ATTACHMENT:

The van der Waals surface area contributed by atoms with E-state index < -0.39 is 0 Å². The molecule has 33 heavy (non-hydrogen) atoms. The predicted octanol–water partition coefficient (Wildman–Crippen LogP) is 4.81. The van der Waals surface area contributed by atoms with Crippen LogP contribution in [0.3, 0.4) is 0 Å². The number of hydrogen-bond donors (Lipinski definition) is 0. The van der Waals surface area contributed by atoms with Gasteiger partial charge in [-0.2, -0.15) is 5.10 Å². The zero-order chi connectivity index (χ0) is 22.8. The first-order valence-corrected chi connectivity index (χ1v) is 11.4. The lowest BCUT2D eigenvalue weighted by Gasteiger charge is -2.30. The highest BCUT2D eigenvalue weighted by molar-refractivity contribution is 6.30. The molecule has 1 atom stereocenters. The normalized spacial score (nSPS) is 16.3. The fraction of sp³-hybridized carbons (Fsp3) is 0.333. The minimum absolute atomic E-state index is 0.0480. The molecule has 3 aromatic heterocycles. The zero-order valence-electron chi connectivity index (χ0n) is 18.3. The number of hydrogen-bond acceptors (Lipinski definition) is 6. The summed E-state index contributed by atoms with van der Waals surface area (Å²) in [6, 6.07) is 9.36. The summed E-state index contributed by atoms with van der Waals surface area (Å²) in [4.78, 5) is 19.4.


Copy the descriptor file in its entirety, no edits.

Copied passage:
The van der Waals surface area contributed by atoms with E-state index < -0.39 is 0 Å². The molecule has 33 heavy (non-hydrogen) atoms. The predicted octanol–water partition coefficient (Wildman–Crippen LogP) is 4.81. The van der Waals surface area contributed by atoms with Crippen LogP contribution in [0.3, 0.4) is 0 Å². The number of hydrogen-bond donors (Lipinski definition) is 0. The van der Waals surface area contributed by atoms with Gasteiger partial charge in [-0.2, -0.15) is 5.10 Å². The zero-order chi connectivity index (χ0) is 22.8. The first-order valence-corrected chi connectivity index (χ1v) is 11.4. The lowest BCUT2D eigenvalue weighted by Gasteiger charge is -2.30. The highest BCUT2D eigenvalue weighted by molar-refractivity contribution is 6.30. The molecule has 1 atom stereocenters. The normalized spacial score (nSPS) is 16.3. The fraction of sp³-hybridized carbons (Fsp3) is 0.333. The minimum absolute atomic E-state index is 0.0480. The molecule has 3 aromatic heterocycles. The zero-order valence-electron chi connectivity index (χ0n) is 18.3. The number of hydrogen-bond acceptors (Lipinski definition) is 6. The summed E-state index contributed by atoms with van der Waals surface area (Å²) in [6, 6.07) is 9.36. The summed E-state index contributed by atoms with van der Waals surface area (Å²) in [4.78, 5) is 19.4.